The city of Rzeszow, known to its Jewish population as "Reishe", lies in the southeast of Poland, about 150 km east of Krakow. Jewish settlement in the city had begun in the 15th century and had steadily grown, until on the outbreak of WW2 the Jews of Rzeszow numbered 15,000, more than one-third of the total population.
The first German bombs fell on the city on 6 September 1939, and Rzeszow was occupied by the German Army four days later. Jews attempted to flee eastwards to escape the invaders; according to different sources 1,200–7,000 people fled the city (the latter number may have included some refugees from neighbouring villages). Many were caught and turned back.
German persecution of the Jews began almost immediately. Upon entering the city, German troops were friendly towards the inhabitants, handing out cigarettes and sweets. Five days later, at the time of the Jewish high holidays of Rosh Hashanah (New Year) and Yom Kippur (Day of Atonement), Jewish men still wearing their prayer shawls were driven from the city's synagogues towards the River Wislok, where many were either drowned or beaten to death.
In late September most synagogues were destroyed. Jews were forced to clean the streets*. Then the old Jewish cemetery*, located near the centre of the city, was demolished. Jews had to pull down the cemetery walls, break up all tombstones and pave the roads with the rubble. The emptied area served later as the Sammelplatz for the deportees.
The city was incorporated in the Generalgouvernement, and was later called Reichshof. In October a Judenrat was appointed, headed by Dr Kleinmann. The Ordnungdienst, the Jewish police, was formed, initially numbering 25 functionaries and headed by a former Polish officer from Lodz, Gorelik.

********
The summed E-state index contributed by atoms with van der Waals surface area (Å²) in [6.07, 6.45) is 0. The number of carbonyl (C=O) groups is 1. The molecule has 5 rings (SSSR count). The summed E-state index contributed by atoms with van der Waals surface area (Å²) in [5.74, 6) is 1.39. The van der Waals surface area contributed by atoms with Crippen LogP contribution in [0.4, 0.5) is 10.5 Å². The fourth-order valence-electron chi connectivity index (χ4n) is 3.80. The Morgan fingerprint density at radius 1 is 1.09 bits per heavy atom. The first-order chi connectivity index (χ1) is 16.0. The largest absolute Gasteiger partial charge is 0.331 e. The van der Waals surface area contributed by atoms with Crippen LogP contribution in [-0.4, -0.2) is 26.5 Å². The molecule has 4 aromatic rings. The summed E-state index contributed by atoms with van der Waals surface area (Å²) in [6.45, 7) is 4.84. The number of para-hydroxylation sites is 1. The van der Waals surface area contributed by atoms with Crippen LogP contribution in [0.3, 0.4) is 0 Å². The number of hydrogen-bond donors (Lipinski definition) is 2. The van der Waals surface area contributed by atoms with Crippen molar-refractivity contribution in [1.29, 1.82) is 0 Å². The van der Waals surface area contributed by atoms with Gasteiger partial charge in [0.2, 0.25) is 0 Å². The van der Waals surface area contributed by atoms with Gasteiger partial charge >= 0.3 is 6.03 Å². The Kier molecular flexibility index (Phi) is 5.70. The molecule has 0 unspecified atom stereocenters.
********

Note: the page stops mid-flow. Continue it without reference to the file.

On 26 October, an edict, issued by Hans Frank, required all Jewish males between the ages of 14 and 60 to register for work. Soon Jews were summoned for forced labour*. With effect from 1 December 1939, all Jews in the Generalgouvernement were ordered by Frank to wear on their right arm a white band at least 10 cm wide, bearing a Star of David. Jewish shops had to be marked* with the Jewish star.
By the end of 1939, there were 10 forced labour camps in the Rzeszow region. The military airport to the north of the city became the main workplace for Jewish slave labourers in the region.
In May 1940 Jewish apartments were confiscated, and Jews were prohibited from using the city's main thoroughfares, Trzeciego Maja and Zamkowa Streets. Later the all night curfew was introduced. All Jewish men had to report at the Arbeitsamt.
In 1940, several hundred Jews from Rzeszow were sent to camps which had been established in Pustkow (near Debica), Jaroslaw and Lipie (near Nowy Sacz).
In the first days of January 1940, a new Kreishauptmann (District Leader) was appointed, SS-Sturmbannführer Dr Heinz Ehaus, who was known as a persecutor of both Jews and Poles in Nisko, where he served as a Landkommissar from 30 September 1939. The Kommissar of the town was Dr Hueller and the Gestapo chief was Hans Mack.
The Judenreferat (Jewish section) of the Gestapo was headed by Adolf Schuster; his deputies were Clemenz Burmester and Kurt Dannenberg.
The Gestapo appointed succeeding commandants of the Rzeszow ghetto – SS-Hauptscharführer Bacher, SS-Oberscharführer Kurt Schupke, (who had earlier served at KZ Buchenwald and who was later, in September 1944, appointed commandant of KZ Plaszow), and SS-Unterscharführer Georg Oester.
In January 1940, Kleinmann and other members of the Judenrat were executed at the marketplace for failing to provide a sufficient number of forced labourers (according to the Ringelblum archive); Benno (Bernard) Kahana, Kleinmann’s deputy, was appointed head of the new Judenrat. Between December 1939 and January 1940, 6,000–7,000 Jews were deported to Rzeszow from the Warthegau and Upper Silesia, among them 1,800 Jews from Lodz and 1,224 from Kalisz.
There were also 630 émigrés from Germany who had arrived in 1938 - 1939. In turn, several thousand Jews, both residents of the city and refugees, left Rzeszow and made their way to Warsaw, to Soviet-occupied Poland or to other places in the Generalgouvernement. Later, only a handful managed to cross the border legally. The deadline for the exchange of refugees between Germany and the Soviet Union was set for 15 May 1940.